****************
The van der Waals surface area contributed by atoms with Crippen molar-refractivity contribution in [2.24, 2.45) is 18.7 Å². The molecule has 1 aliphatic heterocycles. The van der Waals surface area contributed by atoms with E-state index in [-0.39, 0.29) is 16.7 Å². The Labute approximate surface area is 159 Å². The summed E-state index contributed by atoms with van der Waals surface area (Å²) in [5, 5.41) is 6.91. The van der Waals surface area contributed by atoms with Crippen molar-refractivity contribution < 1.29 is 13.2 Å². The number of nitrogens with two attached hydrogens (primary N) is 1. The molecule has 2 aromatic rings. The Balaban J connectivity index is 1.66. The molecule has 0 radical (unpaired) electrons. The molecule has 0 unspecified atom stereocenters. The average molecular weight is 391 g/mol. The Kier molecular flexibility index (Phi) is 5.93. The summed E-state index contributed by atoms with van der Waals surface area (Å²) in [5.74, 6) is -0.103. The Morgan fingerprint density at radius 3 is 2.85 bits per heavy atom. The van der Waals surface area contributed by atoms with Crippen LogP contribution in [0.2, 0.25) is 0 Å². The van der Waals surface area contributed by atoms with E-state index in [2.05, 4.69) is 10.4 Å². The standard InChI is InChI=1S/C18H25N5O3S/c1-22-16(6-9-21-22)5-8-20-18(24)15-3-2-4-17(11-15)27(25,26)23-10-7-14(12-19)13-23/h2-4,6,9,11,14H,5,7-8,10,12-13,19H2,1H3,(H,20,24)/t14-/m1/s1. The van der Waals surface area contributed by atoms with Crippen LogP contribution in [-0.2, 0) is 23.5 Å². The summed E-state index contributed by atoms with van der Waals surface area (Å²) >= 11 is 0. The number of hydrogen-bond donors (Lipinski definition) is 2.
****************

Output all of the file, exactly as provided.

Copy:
The van der Waals surface area contributed by atoms with Crippen molar-refractivity contribution in [2.24, 2.45) is 18.7 Å². The molecule has 1 aliphatic heterocycles. The van der Waals surface area contributed by atoms with E-state index in [-0.39, 0.29) is 16.7 Å². The Labute approximate surface area is 159 Å². The summed E-state index contributed by atoms with van der Waals surface area (Å²) in [5, 5.41) is 6.91. The van der Waals surface area contributed by atoms with Crippen molar-refractivity contribution < 1.29 is 13.2 Å². The number of nitrogens with two attached hydrogens (primary N) is 1. The molecule has 2 aromatic rings. The Balaban J connectivity index is 1.66. The molecule has 0 radical (unpaired) electrons. The molecule has 0 unspecified atom stereocenters. The average molecular weight is 391 g/mol. The Kier molecular flexibility index (Phi) is 5.93. The summed E-state index contributed by atoms with van der Waals surface area (Å²) in [5.74, 6) is -0.103. The Morgan fingerprint density at radius 3 is 2.85 bits per heavy atom. The van der Waals surface area contributed by atoms with Crippen LogP contribution in [0.2, 0.25) is 0 Å². The van der Waals surface area contributed by atoms with E-state index in [2.05, 4.69) is 10.4 Å². The standard InChI is InChI=1S/C18H25N5O3S/c1-22-16(6-9-21-22)5-8-20-18(24)15-3-2-4-17(11-15)27(25,26)23-10-7-14(12-19)13-23/h2-4,6,9,11,14H,5,7-8,10,12-13,19H2,1H3,(H,20,24)/t14-/m1/s1. The van der Waals surface area contributed by atoms with Crippen LogP contribution in [-0.2, 0) is 23.5 Å². The summed E-state index contributed by atoms with van der Waals surface area (Å²) >= 11 is 0. The number of hydrogen-bond donors (Lipinski definition) is 2.